Pay attention and stretch your knowledge.
The context is a study that Carol Dweck conducted comparing people with traits of a fixed mindset to people with traits of a growth mindset, looking for how people respond to feedback about performance. This is an incredibly important topic for teachers and students, so I will quote that section of the book in full here. This is the kind of finding that reinforces my conviction that grading is one of the biggest problems with traditional schooling: by focusing only on right/wrong instead of feedback for growth, we reinforce the self-limiting habits of the fixed mindset.
You can even see the difference in people’s brain waves. People with both mindsets came into our brain-wave lab at Columbia. As they answered hard questions and got feedback, we were curious about when their brain waves would show them to be interested and attentive.
People with a fixed mindset were only interested when the feedback reflected on their ability. Their brain waves showed them paying close attention when they were told whether their answers were right or wrong. But when they were presented with information that could help them learn, there was no sign of interest. Even when they’d gotten an answer wrong, they were not interested in learning what the right answer was.
Only people with a growth mindset paid close attention to information that could stretch their knowledge. Only for them was learning a priority.I'll compare Dweck's experiment to something that happened to me in my first semester of college teaching, something which was a revelation to me and which began my transformation as a writing teacher:
In the Fall of 1999, I was teaching what was for me a large Mythology class (50 students), and the students had turned in a short paper at the beginning of the semester; this was back when I taught in a classroom, before I started teaching online. I knew I could not write extensive comments on that many papers, but at the same time I was dismayed by the quality of the papers: some of the papers were very good but some of them were in pretty bad shape (it was my first class at the University of Oklahoma; previously I had been a graduate student instructor at UC Berkeley).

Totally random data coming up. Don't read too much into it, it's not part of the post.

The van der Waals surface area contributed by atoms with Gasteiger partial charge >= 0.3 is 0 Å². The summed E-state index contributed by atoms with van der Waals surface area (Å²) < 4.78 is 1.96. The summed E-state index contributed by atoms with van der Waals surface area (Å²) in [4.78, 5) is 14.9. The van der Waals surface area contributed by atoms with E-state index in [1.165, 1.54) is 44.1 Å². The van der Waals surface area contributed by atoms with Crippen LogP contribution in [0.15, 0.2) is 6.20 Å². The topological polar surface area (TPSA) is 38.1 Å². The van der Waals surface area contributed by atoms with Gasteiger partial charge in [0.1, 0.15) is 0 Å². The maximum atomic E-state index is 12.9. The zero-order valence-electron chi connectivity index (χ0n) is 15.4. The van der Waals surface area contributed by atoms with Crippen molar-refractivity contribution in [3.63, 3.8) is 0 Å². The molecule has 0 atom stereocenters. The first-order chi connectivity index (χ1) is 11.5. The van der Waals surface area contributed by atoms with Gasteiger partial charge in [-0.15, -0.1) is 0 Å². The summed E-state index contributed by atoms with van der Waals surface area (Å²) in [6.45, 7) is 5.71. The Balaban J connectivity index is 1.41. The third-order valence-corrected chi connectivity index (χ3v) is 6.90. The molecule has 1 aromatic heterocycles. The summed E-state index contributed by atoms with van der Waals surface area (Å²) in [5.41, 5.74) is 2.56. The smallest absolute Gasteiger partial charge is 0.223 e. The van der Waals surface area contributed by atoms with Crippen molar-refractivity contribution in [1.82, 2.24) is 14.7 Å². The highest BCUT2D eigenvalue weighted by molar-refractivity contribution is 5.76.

So, I didn't know what to do, but it seemed like a good opportunity for an experiment. I told the students that they could choose: I had graded the papers and would give them back with the grades on them but no comments, or I would write comments on the papers on the condition that the student then revise the paper — but not for a better grade; it would just be an opportunity to work on their writing in order to improve it.
In that class of 50 students, exactly one student asked me to put comments on the paper so that he could revise it. All the other students simply wanted to get the grade and move on. That little experiment showed me that the students really were focused on the grade and they had come to my class to get a grade; learning was not their primary goal, even though many of them really did need help with their writing and were surely aware of that fact.
Since my own goal really was to help students with their writing, I realized that I needed to do something dramatically different in my classes; to find out more about how I changed my teaching practice completely, see this post: The Shift from Teaching Content to ... Teaching Writers.